25 thoughts on “Sequential Prophet XL (Sneak Preview)

  1. Wouldn’t Prophet X-L for naming been better? Then they could release an 88 key X-XL (the 49 key X-S could perhaps work, depending on how limited it would be, and what the price would be, though the 25 key X-XS they could probably skip).
    Also when reading Prophet XL, my mind did not go to a larger Prophet X, and for a second I was intrigued.

    1. They can call the 88-key one “Prophet XL Max.” What about a “Prophet XR” that’s a little cheaper build quality with the same internals? (Not to be confused with the Prophet XL Desktop/Rack)

  2. Sample import for this X-pensive synth… Sample import for Tempest abandoned.
    Buy American is now bye American.

  3. I welcome the move up from 61-notes, I’d have an 88-noter (or a rackmounted/desktop version) given a fair fight between 61, 76 and 88 choices (and rack). More important to me is the 32 voice into 16 filters design, which on the surface of it seems a curious development. Guess it takes 16 “stereo” voices and allows for 32 mono voices (which in layering two sounds makes some sense, except you now cannot layer, as you’d be out of voices.) Instinctively, surely you’d ideally want 32 filters as well? Be interested to know about its multi-timbrality, or are all 32 voices just on one MIDI channel?

  4. PROPHET XL …………… 76key ………
    but it was better to increase the user memory at least 500gb / 1tb so who has already bought the 8DIO libraries can load them without problem? only V8P 8W Black Edition Epic Orchestra is about 85gb, not counting the others ………….

    1. ^this 100%

      Somehow the old Sequential managed to make great polyphonic aftertouch keybeds in the 1980s – can’t someone figure it out in 2018?

  5. 32 voices would seem spare in most synths, but in this one, its a major leap ahead, IMO. 64 might seem like a bit too much because so much of it is orchestra-thick. You can make it sound very simple if you like, but that 8Dio stuff is all about going big. 32 voices feels right for a hands-on player’s synth. I get the loose feeling that Jens Johansson could make this thing eat the first three rows of an audience.

  6. More surface real estate but no new knobs and no extra filters. It smacks a touch of budget. That’s ok, not all companies can do everything. However, will it be worth the extra? How many “bodge a new model out of what we’ve got” synths do well?

  7. This is directed to the agressive anti dsi troll posters who tried to dominate the top of the comments section.

    If you are actually real people with real opinions ( that I happen to not agree with ) good on you,

    However, if you are troll posting on behalf of another individual / company that has an interest in damaging dsi
    I suggest that you stop because it is in the end only going to work against you and all of this negativity poisons the online music gear community for the rest of us.

    And,

    The Prophet xl looks pretty cool – I wonder if this is going to be in the same price range as the moog one 8 voice or the quantum?

  8. Thought we were discussing a future 76 note synth? Surely a 32voice option is just a software improvement using the same engine as the 61 note X? (That the option is being offered to existing owners of X’s would tend to that conclusion, so no additional physical buttons would be needed, since the architecture internally is unchanged.) The point I was making, is that once a company offers a 76 note weighted version (or indeed any version) they are appealing on the basis of the keybed, and not the synth engine – because in one sense, if you are juggling 61 or 76, you have already accepted the engine as something you want! (Although, I am uncertain how 32voices would work with “16 stereo filters”, and I think I would want to know how that would work practically, especially given the pricepoint – that’s just due diligence, surely?!) Given you want the X engine in your rig, then my personal choice would actually be an 88 and not a 76, if offered. For me, 76 is neither one or the other – it’s too small to be a piano action, and too heavy to be a right hand solo synth. Aftertouch (poly) is rare anyway – think I have only seen it on 61 note synths, like the Ensoniq TS10 for example – but on a heavy keybed? Unlikely. Unless DSI comment on that we are all just guessing at this point though. That all being said, there must be a 76 note audience else they’d not bother with it, so perhaps the 76 note keybed is still a lighter synth keybed? That would make sense, to me at least – and perhaps it’s come about by customer request or feedback?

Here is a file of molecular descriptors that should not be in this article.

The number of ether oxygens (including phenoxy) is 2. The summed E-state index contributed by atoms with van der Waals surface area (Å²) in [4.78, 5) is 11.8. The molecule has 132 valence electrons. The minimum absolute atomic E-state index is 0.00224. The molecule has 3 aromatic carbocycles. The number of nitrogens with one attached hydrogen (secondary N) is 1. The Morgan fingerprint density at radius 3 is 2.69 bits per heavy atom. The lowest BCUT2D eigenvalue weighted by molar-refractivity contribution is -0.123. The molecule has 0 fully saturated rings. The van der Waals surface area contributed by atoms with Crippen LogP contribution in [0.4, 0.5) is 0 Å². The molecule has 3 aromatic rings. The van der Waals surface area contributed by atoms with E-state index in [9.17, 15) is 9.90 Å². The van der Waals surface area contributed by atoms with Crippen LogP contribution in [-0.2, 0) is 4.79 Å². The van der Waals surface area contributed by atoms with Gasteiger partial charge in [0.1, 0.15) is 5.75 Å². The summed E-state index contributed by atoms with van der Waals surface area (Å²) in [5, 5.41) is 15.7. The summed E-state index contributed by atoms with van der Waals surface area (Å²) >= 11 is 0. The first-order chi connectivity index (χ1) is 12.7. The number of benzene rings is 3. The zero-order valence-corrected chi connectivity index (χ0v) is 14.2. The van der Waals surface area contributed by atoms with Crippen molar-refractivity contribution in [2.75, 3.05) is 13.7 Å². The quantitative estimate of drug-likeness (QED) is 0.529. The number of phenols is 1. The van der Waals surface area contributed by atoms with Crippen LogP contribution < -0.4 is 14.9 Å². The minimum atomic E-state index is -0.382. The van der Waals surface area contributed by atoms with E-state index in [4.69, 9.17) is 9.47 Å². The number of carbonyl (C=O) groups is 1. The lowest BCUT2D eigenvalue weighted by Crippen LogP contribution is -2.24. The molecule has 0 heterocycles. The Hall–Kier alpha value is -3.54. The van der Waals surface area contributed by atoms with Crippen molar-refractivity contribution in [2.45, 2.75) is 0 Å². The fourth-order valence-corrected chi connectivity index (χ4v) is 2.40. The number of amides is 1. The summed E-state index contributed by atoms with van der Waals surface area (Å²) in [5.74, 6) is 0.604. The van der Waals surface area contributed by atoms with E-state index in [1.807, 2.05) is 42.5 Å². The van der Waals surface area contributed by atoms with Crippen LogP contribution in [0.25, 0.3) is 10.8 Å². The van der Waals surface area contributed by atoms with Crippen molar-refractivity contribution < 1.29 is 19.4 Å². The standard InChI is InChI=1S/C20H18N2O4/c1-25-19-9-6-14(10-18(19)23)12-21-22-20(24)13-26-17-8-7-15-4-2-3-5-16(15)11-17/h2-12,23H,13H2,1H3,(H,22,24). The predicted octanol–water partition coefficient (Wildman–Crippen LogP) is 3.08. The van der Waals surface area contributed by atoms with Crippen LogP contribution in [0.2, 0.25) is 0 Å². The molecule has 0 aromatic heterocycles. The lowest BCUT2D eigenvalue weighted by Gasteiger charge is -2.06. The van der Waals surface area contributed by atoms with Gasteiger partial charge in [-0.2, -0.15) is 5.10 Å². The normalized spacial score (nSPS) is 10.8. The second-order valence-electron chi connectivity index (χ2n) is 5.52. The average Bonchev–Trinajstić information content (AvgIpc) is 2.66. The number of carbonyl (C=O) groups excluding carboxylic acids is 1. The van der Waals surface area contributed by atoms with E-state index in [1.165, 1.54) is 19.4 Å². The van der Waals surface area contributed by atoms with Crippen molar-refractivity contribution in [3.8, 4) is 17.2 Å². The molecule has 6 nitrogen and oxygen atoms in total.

9. Because its only bi-timbral, the added keys aren’t going to equal multi-zone controller capabilities, so its clearly not going for a control-center personality like the Pro2. A lot of keyboard *players* really moan for 76-key models. It makes added sense here when the sample bank has a lot of piano and orchestral sounds on the list. I officially want to be bonded with it bionically.

  10. I like this move, I’ve been hauling my Yamaha Motif Xs-8 around to gig after gig for the last 10 years and it has been great, I love the weight for expressive piano and electric piano playing although I do like synth action like the keybed on my Prophet-6. Point being is that having a slightly smaller weighted keybed for portability, bread and butter sounds , mixed with the ability to tweak/stretch/you name it would be very fun in the studio and especially live. If I’m at a solo cafe gig I could go from jazz piano to eerie sounding piano then blend into orchestra and then do wavetable stuff into percussive hits into a jazz standup bass with a psychedelic sax solo on top, then off to my next gig where I play it as my lead keyboard in my psychedelic electric funk rock jam bands. Sounds like a lot of fun can be had with this board alone! Can’t wait to get my hands on one.

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